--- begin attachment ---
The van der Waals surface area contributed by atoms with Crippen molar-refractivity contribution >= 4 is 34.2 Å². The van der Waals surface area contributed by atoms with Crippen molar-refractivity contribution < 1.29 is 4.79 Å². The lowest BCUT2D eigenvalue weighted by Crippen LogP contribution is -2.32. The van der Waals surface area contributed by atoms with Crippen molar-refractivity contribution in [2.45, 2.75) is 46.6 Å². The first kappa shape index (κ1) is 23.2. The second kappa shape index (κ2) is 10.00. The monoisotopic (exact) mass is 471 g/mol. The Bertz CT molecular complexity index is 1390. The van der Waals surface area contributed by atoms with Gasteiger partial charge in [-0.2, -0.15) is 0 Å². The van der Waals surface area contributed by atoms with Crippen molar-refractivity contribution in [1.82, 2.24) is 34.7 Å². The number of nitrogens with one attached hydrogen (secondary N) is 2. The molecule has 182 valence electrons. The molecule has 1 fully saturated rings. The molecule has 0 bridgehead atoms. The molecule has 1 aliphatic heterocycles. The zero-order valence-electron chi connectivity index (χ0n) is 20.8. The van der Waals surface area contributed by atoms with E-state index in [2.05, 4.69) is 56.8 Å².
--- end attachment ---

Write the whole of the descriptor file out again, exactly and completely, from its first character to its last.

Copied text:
The van der Waals surface area contributed by atoms with Crippen molar-refractivity contribution >= 4 is 34.2 Å². The van der Waals surface area contributed by atoms with Crippen molar-refractivity contribution < 1.29 is 4.79 Å². The lowest BCUT2D eigenvalue weighted by Crippen LogP contribution is -2.32. The van der Waals surface area contributed by atoms with Crippen molar-refractivity contribution in [2.45, 2.75) is 46.6 Å². The first kappa shape index (κ1) is 23.2. The second kappa shape index (κ2) is 10.00. The monoisotopic (exact) mass is 471 g/mol. The Bertz CT molecular complexity index is 1390. The van der Waals surface area contributed by atoms with Gasteiger partial charge in [-0.2, -0.15) is 0 Å². The van der Waals surface area contributed by atoms with Crippen molar-refractivity contribution in [1.82, 2.24) is 34.7 Å². The number of nitrogens with one attached hydrogen (secondary N) is 2. The molecule has 182 valence electrons. The molecule has 1 fully saturated rings. The molecule has 0 bridgehead atoms. The molecule has 1 aliphatic heterocycles. The zero-order valence-electron chi connectivity index (χ0n) is 20.8. The van der Waals surface area contributed by atoms with E-state index in [2.05, 4.69) is 56.8 Å².